Regulators and industry are divided over whether to reopen Triple-X regulation in response to reports that the intent of the model is being gamed.
Three large mutual insurers support opening up the model again, while the majority of companies speaking before regulators at the fall meeting of the National Association of Insurance Commissioners oppose revisiting it. The three mutual companies are Guardian Life Insurance Company of America, New York Life Insurance Company, both based in New York, and Northwestern Mutual Life Insurance Company, Milwaukee.
Regulators also fall into two camps. Those in the first camp say the current model, itself a second incarnation created to stop gaming, is sufficient. These regulators maintain that if abuses exist, it is more of a market conduct issue. Others say it would be worthwhile to explore ways to quell new product designs that skirt the model.
The intent of Triple-X is to ensure proper reserving for level premium term and universal life products. Revised guidance, Actuarial Guideline 38, the Application of the Valuation of Life Insurance Policies model regulation, was adopted by the NAIC in March 1999. That revision sought to regulate use of shadow accounts in UL policies that kept a policy in force and in effect provided long-term guarantees without setting aside reserves that normally would be required for such extended guarantees.
The National Association of Independent Life Brokerage Agencies, Fairfax, Va., writes that “any change of the significance suggested in AG 38″ is “not an issue to be taken lightly and deserves the time needed to define issues and allow for adequate discussion and debate.”
New York developed a draft proposal that New York regulator Dennis Lauzon says would restore a level playing field to the market and follows the principles of current regulatory guidance. The proposal is one of three ideas being floated to address any problems that exist. The New York proposal, developed by New York regulator Bill Carmello, would calculate segmented reserves for UL policies by determining future gross premiums as the policy issue date that would keep the policy in force through maturity. Then the ratio of net to gross premiums would be determined. The minimum schedule of future gross premiums would be calculated and then that schedule would be multiplied.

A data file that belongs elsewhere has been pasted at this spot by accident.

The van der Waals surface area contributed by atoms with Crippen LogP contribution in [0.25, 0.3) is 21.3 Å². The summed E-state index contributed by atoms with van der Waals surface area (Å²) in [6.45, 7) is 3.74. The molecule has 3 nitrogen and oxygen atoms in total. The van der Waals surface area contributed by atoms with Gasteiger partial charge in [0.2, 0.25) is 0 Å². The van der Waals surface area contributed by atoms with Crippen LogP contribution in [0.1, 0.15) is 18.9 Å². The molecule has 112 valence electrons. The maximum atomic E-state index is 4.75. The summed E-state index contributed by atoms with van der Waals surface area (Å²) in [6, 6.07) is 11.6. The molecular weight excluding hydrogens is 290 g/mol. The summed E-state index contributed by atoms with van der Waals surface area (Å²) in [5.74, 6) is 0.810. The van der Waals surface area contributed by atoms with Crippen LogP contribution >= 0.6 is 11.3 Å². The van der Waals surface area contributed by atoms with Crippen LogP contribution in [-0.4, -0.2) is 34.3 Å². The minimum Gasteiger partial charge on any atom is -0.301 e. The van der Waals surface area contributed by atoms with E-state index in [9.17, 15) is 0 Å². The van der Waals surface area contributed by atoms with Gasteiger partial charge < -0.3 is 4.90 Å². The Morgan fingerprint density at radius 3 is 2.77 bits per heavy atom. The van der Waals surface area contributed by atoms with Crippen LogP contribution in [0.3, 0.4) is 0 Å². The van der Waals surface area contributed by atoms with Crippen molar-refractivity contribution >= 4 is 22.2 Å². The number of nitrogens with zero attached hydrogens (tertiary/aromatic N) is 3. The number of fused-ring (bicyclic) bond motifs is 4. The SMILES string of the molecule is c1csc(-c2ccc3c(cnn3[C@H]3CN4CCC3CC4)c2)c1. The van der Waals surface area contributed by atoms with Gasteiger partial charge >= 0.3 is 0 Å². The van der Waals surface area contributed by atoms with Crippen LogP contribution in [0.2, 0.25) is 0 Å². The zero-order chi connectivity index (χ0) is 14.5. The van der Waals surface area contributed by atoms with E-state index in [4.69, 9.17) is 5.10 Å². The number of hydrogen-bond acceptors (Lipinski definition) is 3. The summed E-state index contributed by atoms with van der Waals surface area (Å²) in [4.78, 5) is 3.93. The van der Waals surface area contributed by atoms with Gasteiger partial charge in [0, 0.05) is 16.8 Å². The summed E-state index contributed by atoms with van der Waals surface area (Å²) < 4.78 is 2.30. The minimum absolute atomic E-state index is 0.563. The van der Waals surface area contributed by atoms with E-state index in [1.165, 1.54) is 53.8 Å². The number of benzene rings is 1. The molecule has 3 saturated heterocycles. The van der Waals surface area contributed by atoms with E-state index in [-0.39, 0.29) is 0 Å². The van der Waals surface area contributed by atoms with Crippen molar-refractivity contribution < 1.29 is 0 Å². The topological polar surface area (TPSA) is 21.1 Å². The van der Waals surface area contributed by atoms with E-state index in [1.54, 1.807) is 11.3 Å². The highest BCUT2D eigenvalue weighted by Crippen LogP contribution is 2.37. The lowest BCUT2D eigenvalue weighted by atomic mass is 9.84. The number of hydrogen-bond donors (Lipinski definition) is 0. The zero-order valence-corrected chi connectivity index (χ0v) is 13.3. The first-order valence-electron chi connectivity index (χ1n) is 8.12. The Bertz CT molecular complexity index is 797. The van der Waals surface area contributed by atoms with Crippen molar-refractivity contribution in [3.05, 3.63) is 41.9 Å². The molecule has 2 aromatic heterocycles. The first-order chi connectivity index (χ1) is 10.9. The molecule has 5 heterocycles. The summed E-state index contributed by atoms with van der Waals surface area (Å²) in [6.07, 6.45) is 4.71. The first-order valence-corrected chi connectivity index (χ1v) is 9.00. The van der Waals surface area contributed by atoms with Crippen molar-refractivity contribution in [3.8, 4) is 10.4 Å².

Among the product designs the New York proposal cites as being on regulators radar are a 10-year level premium rate followed by increased guaranteed premiums for an additional 20 years. The company could not increase premiums after year 10 unless a specific event occurred. Another product cited by New York is one in which an initial level premium is guaranteed for 10 years followed by increased guaranteed premiums for an additional 20 years. However, according to the New York proposal, after year 10, the policyholder is protected against premiums being increased above the initial level. The protection, it continues, comes from reinsurance, a second policy issued to the consumer, or an agreement between the company writing the business and the second company.
But Mike Batte, a New Mexico regulator, argues that it is more of a compliance issue and says the current guidance allows states to pursue enforcement aggressively if they choose.
John Hartnedy, an Arkansas regulator, also argues against revisiting the model. However, Hartnedy says that even if states do have the right to pursue enforcement, “the majority of states wont look at it anyway. We dont have the staff or the guns to go through the formula [in the New York proposal.]“